Dellingr (Old Norse, possibly, "the dawn" or "the shining one") is a god in Norse mythology. Dellingr is mentioned in the poetic edda, compiled in the 13th century by early traditional sources, and in the prosaic edda, written in the same century by Snorri Sturluson.

In both sources, he is described as the father of Dag, the personification of the day. The Prosaic Edda adds that he is the third husband of Nótt, the personification of night. He is also mentioned in the legendary Hervararar saga ok Heiðreks. Scholars have proposed that Dellingr is the personification of twilight, and his name may appear in both a surname and an English place name.


Poetic Edda

Dellingr is referenced in the poetic edda in the poems of Vafþrúðnismál and Hávamál. In stanza 24 of Vafþrúðnismá, the god Odín (disguised as "Gagnráðr") asks the jötunn Vafþrúðnir where the days, nights, and their moons come from. In stanza 25, Vafþrúðnir answers him:

Dellingr hight he who the day's father is,
but night was of Nörvi born;
the new and waning moons the beneficient powers created,
to count the years for men.

In Hávamál, the dwarf Þjóðrœrir is mentioned performing an unnamed spell "at the gates of Dellingr":

For the fifteenth I know what the dwarf Thiodreyrir
sang before Dellingr's doors.
Strength he sang to the Æsir, and to the Alfar prosperity,
wisdom to Hroptatyr.

In the poem Fjölsvinnsmál, Svipdagr asks him "What is it that a god has made for this great hall I see in here?" Fjölsviðr answers him with a list of names, including Dellingr. In a stanza of the poem Hrafnagaldr Óðins, the appearance of Dag, a horse, and a chariot are described, and Dag himself is described as "the son of Dellingr."

Prosaic Edda

In chapter 10 of the Edda Prosaica in the book Gylfaginning, the hallowed figure of the Most High, one of Odin's many names, mentions that Dellingr is a god and the third husband of Nótt. The couple gave birth to Dag, who also inherited his father's features and was described by many people as "bright and beautiful". Odin placed Dellingr's son, Dag, and his wife, Nótt, in heaven, so that in this way they could travel through it with their horses and chariots every 24 hours.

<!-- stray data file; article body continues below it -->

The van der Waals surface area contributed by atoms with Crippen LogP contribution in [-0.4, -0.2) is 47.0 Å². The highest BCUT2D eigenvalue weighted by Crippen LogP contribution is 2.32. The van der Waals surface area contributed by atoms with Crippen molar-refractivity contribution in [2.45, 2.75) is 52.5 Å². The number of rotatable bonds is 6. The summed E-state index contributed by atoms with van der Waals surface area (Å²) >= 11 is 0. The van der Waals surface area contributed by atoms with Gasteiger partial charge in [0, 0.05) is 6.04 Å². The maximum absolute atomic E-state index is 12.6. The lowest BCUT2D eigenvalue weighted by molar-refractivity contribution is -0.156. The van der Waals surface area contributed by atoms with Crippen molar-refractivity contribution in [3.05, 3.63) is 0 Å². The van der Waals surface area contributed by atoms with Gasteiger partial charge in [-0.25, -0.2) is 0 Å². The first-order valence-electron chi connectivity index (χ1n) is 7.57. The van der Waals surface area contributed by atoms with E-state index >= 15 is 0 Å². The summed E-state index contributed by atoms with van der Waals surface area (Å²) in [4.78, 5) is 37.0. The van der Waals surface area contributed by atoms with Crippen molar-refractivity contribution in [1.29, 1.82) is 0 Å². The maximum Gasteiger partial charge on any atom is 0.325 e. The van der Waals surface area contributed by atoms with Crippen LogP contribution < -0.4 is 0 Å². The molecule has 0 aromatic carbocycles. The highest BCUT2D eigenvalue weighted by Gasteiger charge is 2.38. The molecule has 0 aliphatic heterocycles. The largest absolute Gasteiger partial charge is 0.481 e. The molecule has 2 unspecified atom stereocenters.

Hervararar Saga and Heiðreks

According to scholars, there are five riddles in the poem Heiðreks gátur that are also found in the legendary Hervararar saga saga ok Heiðreks whenever the phrase "gates of Dellingr" (Old Norse Dellings durum) is used. As an example, in one stanza where the phrase is used Gestumblindi (Odin in disguise) poses the following riddle:

What strange marvel,
did I see without,
in front of Dellingr's door;
its head turning
to Hel downward,
but its feet ever seek the sun?
This riddle ponder,
O prince Heidrek!

'Your riddle is good,
Gestumblindi,' said the king;
'I have guessed it.
It is the leek;
its head is fast in the ground,
but it forks as it grows up.'


Jacob Grimm mentions that Dellingr is the assimilated form of Deglingr, which includes the name of Dellingr's son Dag. Grimm mentioned that if the "-ling" ending refers to ancestry, Dellingr may well have been the "progenitor in the presence of him" or refer to the successive order having been reversed, which Grimm concluded happened very often in ancient genealogies. Benjamin Thorpe says that Dellingr may have been the personification of twilight, similar to his son Dagr, personification of day.

Regarding references to the "gates of Dellingr" as their use in Hervararar saga ok Heiðreks, Christopher Tolkien argues that:

It is impossible to mention the originator of these riddles. In chapter 160 of Hávamál it is mentioned that the dwarf Thjódrørir sang at the gates of Dellingr, which (taking into account the fact that Dellingr is the father of Dag (day) in chapter 25 of Vafþrúðnismál) may mean that he was giving a warning to his people that the sun was rising, and that they should return to their dark houses; the phrase would literally mean to an 'ortho'. Concerning dǫglings for Dellings in H, and Dǫglingar were the ancestors of Dag (according to SnE. 183).
John Lindow says that there is confusion regarding the Dellingr reference in Hávamál. Lindow says that the "gates of Dellingr" was either a metaphor for ortho or the reference refers to a dwarf of the same name.

The English surname of Dallinger has been considered a derivation of Dellingr. The English place name of Dalbury (south Derbyshire) derives from Dellingeberie, which in turn derives from Dellingr.